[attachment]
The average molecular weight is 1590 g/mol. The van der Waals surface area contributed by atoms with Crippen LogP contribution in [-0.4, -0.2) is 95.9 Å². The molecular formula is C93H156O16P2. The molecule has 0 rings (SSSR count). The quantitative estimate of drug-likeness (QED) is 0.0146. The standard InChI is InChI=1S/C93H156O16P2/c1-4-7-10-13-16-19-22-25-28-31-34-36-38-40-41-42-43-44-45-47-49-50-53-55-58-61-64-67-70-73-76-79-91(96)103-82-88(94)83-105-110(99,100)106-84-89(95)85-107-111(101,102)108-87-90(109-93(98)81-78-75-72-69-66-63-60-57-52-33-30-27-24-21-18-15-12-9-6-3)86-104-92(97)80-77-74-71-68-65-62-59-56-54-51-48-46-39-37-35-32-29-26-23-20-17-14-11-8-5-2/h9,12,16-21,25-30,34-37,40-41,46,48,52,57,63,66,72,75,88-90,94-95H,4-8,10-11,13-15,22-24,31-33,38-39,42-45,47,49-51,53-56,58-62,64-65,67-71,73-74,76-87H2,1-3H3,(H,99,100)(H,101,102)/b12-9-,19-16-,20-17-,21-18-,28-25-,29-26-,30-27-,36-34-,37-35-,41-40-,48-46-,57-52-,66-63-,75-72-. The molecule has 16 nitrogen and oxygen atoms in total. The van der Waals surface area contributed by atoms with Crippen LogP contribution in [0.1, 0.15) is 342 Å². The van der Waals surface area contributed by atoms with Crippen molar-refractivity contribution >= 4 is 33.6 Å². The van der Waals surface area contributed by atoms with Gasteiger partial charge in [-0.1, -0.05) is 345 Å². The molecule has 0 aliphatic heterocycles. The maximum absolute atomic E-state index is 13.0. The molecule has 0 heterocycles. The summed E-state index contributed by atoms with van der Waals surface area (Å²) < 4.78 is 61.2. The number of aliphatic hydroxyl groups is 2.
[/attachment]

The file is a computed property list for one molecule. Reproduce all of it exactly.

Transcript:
The average molecular weight is 1590 g/mol. The van der Waals surface area contributed by atoms with Crippen LogP contribution in [-0.4, -0.2) is 95.9 Å². The molecular formula is C93H156O16P2. The molecule has 0 rings (SSSR count). The quantitative estimate of drug-likeness (QED) is 0.0146. The standard InChI is InChI=1S/C93H156O16P2/c1-4-7-10-13-16-19-22-25-28-31-34-36-38-40-41-42-43-44-45-47-49-50-53-55-58-61-64-67-70-73-76-79-91(96)103-82-88(94)83-105-110(99,100)106-84-89(95)85-107-111(101,102)108-87-90(109-93(98)81-78-75-72-69-66-63-60-57-52-33-30-27-24-21-18-15-12-9-6-3)86-104-92(97)80-77-74-71-68-65-62-59-56-54-51-48-46-39-37-35-32-29-26-23-20-17-14-11-8-5-2/h9,12,16-21,25-30,34-37,40-41,46,48,52,57,63,66,72,75,88-90,94-95H,4-8,10-11,13-15,22-24,31-33,38-39,42-45,47,49-51,53-56,58-62,64-65,67-71,73-74,76-87H2,1-3H3,(H,99,100)(H,101,102)/b12-9-,19-16-,20-17-,21-18-,28-25-,29-26-,30-27-,36-34-,37-35-,41-40-,48-46-,57-52-,66-63-,75-72-. The molecule has 16 nitrogen and oxygen atoms in total. The van der Waals surface area contributed by atoms with Crippen LogP contribution in [0.1, 0.15) is 342 Å². The van der Waals surface area contributed by atoms with Crippen molar-refractivity contribution >= 4 is 33.6 Å². The van der Waals surface area contributed by atoms with Gasteiger partial charge in [-0.1, -0.05) is 345 Å². The molecule has 0 aliphatic heterocycles. The maximum absolute atomic E-state index is 13.0. The molecule has 0 heterocycles. The summed E-state index contributed by atoms with van der Waals surface area (Å²) < 4.78 is 61.2. The number of aliphatic hydroxyl groups is 2.